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Role of mineralogy in controlling fracture formation




Brunhoeber, Olivia

Type of Degree

Master's Thesis


Civil and Environmental Engineering

Restriction Status


Restriction Type

Auburn University Users

Date Available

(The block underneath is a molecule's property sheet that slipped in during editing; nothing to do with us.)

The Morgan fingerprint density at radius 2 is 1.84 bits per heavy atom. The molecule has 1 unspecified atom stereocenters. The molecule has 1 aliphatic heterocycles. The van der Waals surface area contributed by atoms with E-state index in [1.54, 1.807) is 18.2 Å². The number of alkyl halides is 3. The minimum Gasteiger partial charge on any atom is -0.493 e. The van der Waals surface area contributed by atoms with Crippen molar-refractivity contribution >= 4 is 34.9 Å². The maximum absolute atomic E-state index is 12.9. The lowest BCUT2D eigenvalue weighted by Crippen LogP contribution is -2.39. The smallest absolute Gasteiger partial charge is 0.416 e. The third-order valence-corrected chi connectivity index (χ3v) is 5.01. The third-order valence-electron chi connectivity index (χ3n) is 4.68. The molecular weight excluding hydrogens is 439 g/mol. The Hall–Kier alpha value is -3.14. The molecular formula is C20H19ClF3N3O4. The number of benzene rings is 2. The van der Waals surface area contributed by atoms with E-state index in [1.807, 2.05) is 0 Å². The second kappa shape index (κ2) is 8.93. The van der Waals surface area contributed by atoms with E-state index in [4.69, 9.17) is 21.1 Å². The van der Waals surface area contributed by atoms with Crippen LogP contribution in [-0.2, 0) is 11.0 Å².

Geologic CO2 storage systems rely on impermeable caprock layers to prevent fluid leakage and maintain system integrity. In these systems, mineral dissolution and precipitation reactions controlled by the reactivity of the accessible mineralogy can alter formation porosity and permeability over time. In the case of fractures, mineralogy that may otherwise be inaccessible can be exposed at the fracture surface. CO2-brine-mineral interactions at the fracture surface control the potential for CO2 leakage where reactions may increase or decrease fracture permeability, promoting or inhibiting leakage. Therefore, predicting the mineralogy that is likely to be present at the fracture surface will aid in understanding how the fracture will evolve. Here, shale samples taken from the Mancos formation (western United States) and the Marcellus formation (northeastern United States) are mechanically fractured via unconfined compression. The fractured surfaces are examined using scanning electron microscopy (SEM) energy dispersive spectroscopy (EDS) to create quantifiable mineral maps representative of fracture surfaces. This process is repeated on thin sections of the same cores to analyze near fracture rock matrices both parallel and perpendicular to the fracture. The remaining sample is used for x-ray powder diffraction (XRD) to determine the mineralogy of the bulk sample. After fracturing, the Mancos sample had two visually distinct lithofacies present at the fracture surface that were quantified using optical microscopy. Two mineral maps of each Mancos lithofacies showed the light layer is made up of quartz (25-40%), calcite (22%), and clay (27-48%), and the dark layer is rich in clay (71-79%). The matrices parallel and perpendicular to the fracture are comprised of 6 and 10% calcite, 39 and 44% quartz, and 45 and 27% clay, respectively. Compared to the XRD and matrix data, the dark lithofacies that makes up 71% of the fracture surface is high in clay content and low in quartz content. The light lithofacies that makes up 29% of the surface is slightly low in quartz and high in calcite content. As a result, for the Mancos sample, the fracture surface has relatively high clay content suggesting the fracture formed predominately through weak mineral phases. In contrast to this, the Marcellus results show the mineralogy of the fracture surface, matrix, and bulk sample as over 94% calcite. Because the Mancos sample showed interesting results, the mineral maps were further analyzed using autocorrelation to quantify the mineral distributions at the fracture surface and matrices. From this we have found that the induced fracture formed within a clay rich region about 400 microns thick. In this region, clay is more likely than quartz or carbonate to occur near the fracture, with the probability of occurrence decreasing as distance from the fracture increases. When comparing the fracture surface and matrix mineralogies, we see that the fracture surface mineralogy has a more uniform distribution at all distances.